Jump up ^ Broadwell, Albert H. (27 January 1900). "Sporting pictures on the human skin". Country Life. Article describing work of society tattooist Sutherland Macdonald Archived 3 November 2013 at the Wayback Machine. refers to his clientele including "members of our Royal Family, among them H.R.H. the Duke of York, H.I.M. the Czarevitch, and Imperial and Royal members of Russian, German and Spanish courts...."
Tattoos are beautiful representations and expressions of how we feel and it’s a great way to tell others through the imagery of art. That being said, like all art, tattoos are expensive. They take time and skill and if you want it to look good, it’ll definitely cost you. A single image is going to be a lot cheaper than a whole sleeve of art so as you contemplate whether or not you’d like to invest in a whole sleeve, make sure you allot space in your budget to make it happen. Typically you go into your shop several times in order to complete the sleeve so you may be able to work something out with your artist and do a payment plan if you plan in advance. Who knows, maybe they’ll give you a discount since you’re committing to a whole sleeve. It never hurts to ask. Once you’ve researched how much you’ll have to invest, enjoy the process and get ready to be amazed by the finished results.
Regardless, if you are going to start with a single tattoo, in any location, be sure to tell your artist that your eventual end goal is a full sleeve. “She or he can leave the piece in a way that it can be added to in time,” Gualteros says. “Basically, to get the best result for this, you should ask for flow.” (That’s tattoo-artist speak for “something that will flow nicely with other designs”.)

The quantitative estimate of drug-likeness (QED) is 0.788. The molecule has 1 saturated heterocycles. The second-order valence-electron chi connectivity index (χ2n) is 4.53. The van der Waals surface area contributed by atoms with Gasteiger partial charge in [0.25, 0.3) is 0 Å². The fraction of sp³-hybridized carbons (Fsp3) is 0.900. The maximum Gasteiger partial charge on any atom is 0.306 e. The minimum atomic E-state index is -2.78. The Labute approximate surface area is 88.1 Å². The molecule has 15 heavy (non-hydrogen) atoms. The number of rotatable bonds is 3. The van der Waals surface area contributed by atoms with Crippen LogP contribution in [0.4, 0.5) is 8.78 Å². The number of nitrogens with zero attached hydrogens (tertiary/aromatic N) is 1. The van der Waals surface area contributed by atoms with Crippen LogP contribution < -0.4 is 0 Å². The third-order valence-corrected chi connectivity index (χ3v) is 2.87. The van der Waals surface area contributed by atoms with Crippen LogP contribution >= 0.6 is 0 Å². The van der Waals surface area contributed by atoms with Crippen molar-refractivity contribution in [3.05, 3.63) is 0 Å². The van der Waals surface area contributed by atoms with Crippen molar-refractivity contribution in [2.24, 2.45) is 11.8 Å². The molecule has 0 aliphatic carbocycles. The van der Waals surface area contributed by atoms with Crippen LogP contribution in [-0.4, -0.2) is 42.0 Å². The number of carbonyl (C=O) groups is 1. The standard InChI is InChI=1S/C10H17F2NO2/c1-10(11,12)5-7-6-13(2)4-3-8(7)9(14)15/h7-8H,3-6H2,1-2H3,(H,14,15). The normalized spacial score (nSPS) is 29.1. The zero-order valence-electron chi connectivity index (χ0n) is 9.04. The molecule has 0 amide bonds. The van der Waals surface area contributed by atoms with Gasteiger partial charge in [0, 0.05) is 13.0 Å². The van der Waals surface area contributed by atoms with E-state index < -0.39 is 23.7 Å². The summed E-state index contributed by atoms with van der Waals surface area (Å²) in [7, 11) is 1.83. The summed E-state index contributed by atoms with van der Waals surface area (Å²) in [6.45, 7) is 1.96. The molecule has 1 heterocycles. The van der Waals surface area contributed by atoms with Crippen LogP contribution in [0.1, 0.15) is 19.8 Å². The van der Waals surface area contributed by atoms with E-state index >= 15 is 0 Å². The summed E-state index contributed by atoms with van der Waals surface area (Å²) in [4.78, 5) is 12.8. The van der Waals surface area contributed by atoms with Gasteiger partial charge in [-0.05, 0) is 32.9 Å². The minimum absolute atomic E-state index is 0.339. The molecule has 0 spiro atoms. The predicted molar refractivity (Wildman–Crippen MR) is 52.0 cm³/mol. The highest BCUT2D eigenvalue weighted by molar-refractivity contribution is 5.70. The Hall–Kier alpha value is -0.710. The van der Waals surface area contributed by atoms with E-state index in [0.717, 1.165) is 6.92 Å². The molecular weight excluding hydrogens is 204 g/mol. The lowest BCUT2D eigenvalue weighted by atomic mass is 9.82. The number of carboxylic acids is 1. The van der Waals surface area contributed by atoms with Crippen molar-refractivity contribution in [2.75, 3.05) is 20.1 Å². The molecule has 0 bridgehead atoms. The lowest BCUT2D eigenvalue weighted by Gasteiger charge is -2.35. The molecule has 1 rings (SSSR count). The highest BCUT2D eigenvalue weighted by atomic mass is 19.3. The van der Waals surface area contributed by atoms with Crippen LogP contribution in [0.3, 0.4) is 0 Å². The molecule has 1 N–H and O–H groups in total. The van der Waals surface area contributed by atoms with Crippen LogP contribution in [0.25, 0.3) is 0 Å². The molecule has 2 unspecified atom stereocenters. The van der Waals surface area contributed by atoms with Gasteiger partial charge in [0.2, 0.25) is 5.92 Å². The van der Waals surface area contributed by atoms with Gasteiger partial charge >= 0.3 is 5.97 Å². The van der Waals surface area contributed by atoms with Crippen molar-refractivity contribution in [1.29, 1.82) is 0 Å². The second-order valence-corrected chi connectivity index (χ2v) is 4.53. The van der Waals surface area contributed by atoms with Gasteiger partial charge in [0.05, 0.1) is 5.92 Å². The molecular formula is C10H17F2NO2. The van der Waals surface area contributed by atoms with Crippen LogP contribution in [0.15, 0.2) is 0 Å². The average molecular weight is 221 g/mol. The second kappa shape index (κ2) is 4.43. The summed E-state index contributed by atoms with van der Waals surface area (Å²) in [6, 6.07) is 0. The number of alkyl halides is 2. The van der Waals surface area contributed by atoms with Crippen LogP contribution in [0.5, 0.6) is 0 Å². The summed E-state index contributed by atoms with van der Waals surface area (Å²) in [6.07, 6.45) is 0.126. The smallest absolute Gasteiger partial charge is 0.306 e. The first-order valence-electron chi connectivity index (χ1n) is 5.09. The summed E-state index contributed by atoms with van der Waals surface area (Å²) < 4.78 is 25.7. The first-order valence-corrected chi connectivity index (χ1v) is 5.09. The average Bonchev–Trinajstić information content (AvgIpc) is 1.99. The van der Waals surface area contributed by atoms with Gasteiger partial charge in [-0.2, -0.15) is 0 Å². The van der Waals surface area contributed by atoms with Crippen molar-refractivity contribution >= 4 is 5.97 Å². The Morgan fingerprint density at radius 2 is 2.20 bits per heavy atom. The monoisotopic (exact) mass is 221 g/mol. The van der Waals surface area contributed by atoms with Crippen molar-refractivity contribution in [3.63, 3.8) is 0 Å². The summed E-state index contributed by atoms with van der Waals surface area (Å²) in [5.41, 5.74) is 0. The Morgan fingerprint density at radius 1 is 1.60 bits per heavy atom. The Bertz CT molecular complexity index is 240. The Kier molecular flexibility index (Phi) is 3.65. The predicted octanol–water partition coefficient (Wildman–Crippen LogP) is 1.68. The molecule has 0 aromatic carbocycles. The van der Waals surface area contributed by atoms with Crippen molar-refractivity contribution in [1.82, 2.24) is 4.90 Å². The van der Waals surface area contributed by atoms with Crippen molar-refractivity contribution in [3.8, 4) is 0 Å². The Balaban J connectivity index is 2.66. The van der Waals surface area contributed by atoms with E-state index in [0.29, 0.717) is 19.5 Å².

"When LeBron James has his photograph taken, the content immediately has two streams of rights that will govern how it may be used commercially," begins the filing. James has rights of publicity, which control how his name, image and likeness can be used commercially. Meanwhile, the content creator — in this scenario the photographer — owns the copyright to the image. 
These sleeves are awesome. They are a bit tight and took some work getting them up my arm and I was pulling them back up most of the night. And I have skinny arms. One of the sleeves got a snag and now has a run in it. However, they look great and totally pulled the costume together. I got lots of comments and was compared to Howard from the big bang theory all night.
Another common smaller tattoo for people to get is a simple letter. The letter P may symbolise the persons first name, someone’s name that’s important to them or even the periodic symbol for Phosphorus. There are thousands of fonts to choose from and luckily with letters it’s easy to test them out on your computer before you pick which one will look best.